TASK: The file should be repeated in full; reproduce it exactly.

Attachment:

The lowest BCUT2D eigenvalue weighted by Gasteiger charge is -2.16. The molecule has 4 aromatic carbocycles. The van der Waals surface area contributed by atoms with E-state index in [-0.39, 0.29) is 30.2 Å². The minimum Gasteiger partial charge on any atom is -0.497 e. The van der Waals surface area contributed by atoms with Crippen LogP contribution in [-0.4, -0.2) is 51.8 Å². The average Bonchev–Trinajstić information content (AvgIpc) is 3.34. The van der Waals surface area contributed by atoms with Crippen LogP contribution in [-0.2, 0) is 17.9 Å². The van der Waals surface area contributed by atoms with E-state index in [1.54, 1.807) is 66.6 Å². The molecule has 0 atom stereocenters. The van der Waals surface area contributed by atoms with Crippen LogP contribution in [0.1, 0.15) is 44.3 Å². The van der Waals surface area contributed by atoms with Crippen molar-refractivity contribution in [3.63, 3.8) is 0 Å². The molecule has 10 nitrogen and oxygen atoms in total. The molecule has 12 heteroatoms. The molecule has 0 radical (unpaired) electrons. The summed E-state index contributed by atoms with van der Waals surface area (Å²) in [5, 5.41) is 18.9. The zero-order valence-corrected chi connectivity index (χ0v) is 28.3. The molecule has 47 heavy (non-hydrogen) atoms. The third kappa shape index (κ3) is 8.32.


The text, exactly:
The lowest BCUT2D eigenvalue weighted by Gasteiger charge is -2.16. The molecule has 4 aromatic carbocycles. The van der Waals surface area contributed by atoms with E-state index in [-0.39, 0.29) is 30.2 Å². The minimum Gasteiger partial charge on any atom is -0.497 e. The van der Waals surface area contributed by atoms with Crippen LogP contribution in [-0.4, -0.2) is 51.8 Å². The average Bonchev–Trinajstić information content (AvgIpc) is 3.34. The van der Waals surface area contributed by atoms with Crippen LogP contribution in [-0.2, 0) is 17.9 Å². The van der Waals surface area contributed by atoms with E-state index in [1.54, 1.807) is 66.6 Å². The molecule has 0 atom stereocenters. The van der Waals surface area contributed by atoms with Crippen LogP contribution in [0.1, 0.15) is 44.3 Å². The van der Waals surface area contributed by atoms with Crippen molar-refractivity contribution in [3.63, 3.8) is 0 Å². The molecule has 10 nitrogen and oxygen atoms in total. The molecule has 12 heteroatoms. The molecule has 0 radical (unpaired) electrons. The summed E-state index contributed by atoms with van der Waals surface area (Å²) in [5, 5.41) is 18.9. The zero-order valence-corrected chi connectivity index (χ0v) is 28.3. The molecule has 47 heavy (non-hydrogen) atoms. The third kappa shape index (κ3) is 8.32.